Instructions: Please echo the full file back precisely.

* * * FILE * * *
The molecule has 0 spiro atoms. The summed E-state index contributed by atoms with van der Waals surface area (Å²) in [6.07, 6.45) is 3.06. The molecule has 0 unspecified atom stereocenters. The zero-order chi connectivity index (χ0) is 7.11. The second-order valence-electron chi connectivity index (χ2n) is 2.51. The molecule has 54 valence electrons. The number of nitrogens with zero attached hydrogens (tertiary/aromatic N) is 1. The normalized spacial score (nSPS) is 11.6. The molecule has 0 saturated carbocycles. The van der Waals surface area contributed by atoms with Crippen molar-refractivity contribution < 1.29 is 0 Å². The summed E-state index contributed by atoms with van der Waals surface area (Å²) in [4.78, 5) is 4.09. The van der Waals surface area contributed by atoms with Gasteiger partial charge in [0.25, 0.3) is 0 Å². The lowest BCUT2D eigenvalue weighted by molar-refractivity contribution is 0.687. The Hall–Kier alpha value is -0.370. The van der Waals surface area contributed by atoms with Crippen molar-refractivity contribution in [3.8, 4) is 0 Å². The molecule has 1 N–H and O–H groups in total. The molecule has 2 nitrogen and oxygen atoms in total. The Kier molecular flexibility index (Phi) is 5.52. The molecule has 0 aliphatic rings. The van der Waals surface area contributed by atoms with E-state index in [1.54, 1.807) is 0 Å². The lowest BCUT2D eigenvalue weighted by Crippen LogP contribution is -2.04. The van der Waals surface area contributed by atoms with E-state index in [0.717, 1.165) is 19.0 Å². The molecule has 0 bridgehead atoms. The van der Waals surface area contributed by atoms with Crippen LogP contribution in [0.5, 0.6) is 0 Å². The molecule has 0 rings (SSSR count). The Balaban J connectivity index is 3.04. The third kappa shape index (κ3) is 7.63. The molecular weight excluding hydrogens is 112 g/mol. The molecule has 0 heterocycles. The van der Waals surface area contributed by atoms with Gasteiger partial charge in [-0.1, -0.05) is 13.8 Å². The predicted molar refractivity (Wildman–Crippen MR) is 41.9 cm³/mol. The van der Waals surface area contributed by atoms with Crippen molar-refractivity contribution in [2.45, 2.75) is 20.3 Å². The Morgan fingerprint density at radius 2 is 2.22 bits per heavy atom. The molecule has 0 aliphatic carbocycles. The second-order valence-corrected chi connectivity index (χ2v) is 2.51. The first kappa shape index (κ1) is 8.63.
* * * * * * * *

The molecule has 0 spiro atoms. The summed E-state index contributed by atoms with van der Waals surface area (Å²) in [6.07, 6.45) is 3.06. The molecule has 0 unspecified atom stereocenters. The zero-order chi connectivity index (χ0) is 7.11. The second-order valence-electron chi connectivity index (χ2n) is 2.51. The molecule has 54 valence electrons. The number of nitrogens with zero attached hydrogens (tertiary/aromatic N) is 1. The normalized spacial score (nSPS) is 11.6. The molecule has 0 saturated carbocycles. The van der Waals surface area contributed by atoms with Crippen molar-refractivity contribution < 1.29 is 0 Å². The summed E-state index contributed by atoms with van der Waals surface area (Å²) in [4.78, 5) is 4.09. The van der Waals surface area contributed by atoms with Gasteiger partial charge in [0.25, 0.3) is 0 Å². The lowest BCUT2D eigenvalue weighted by molar-refractivity contribution is 0.687. The Hall–Kier alpha value is -0.370. The van der Waals surface area contributed by atoms with Crippen molar-refractivity contribution in [3.8, 4) is 0 Å². The molecule has 1 N–H and O–H groups in total. The molecule has 2 nitrogen and oxygen atoms in total. The Kier molecular flexibility index (Phi) is 5.52. The molecule has 0 aliphatic rings. The van der Waals surface area contributed by atoms with E-state index in [1.54, 1.807) is 0 Å². The lowest BCUT2D eigenvalue weighted by Crippen LogP contribution is -2.04. The van der Waals surface area contributed by atoms with E-state index in [0.717, 1.165) is 19.0 Å². The molecule has 0 bridgehead atoms. The van der Waals surface area contributed by atoms with Crippen LogP contribution in [0.5, 0.6) is 0 Å². The molecule has 0 rings (SSSR count). The Balaban J connectivity index is 3.04. The third kappa shape index (κ3) is 7.63. The molecular weight excluding hydrogens is 112 g/mol. The molecule has 0 heterocycles. The van der Waals surface area contributed by atoms with Gasteiger partial charge in [-0.1, -0.05) is 13.8 Å². The predicted molar refractivity (Wildman–Crippen MR) is 41.9 cm³/mol. The van der Waals surface area contributed by atoms with Crippen molar-refractivity contribution in [2.45, 2.75) is 20.3 Å². The Morgan fingerprint density at radius 2 is 2.22 bits per heavy atom. The molecule has 0 aliphatic carbocycles. The second-order valence-corrected chi connectivity index (χ2v) is 2.51. The first kappa shape index (κ1) is 8.63.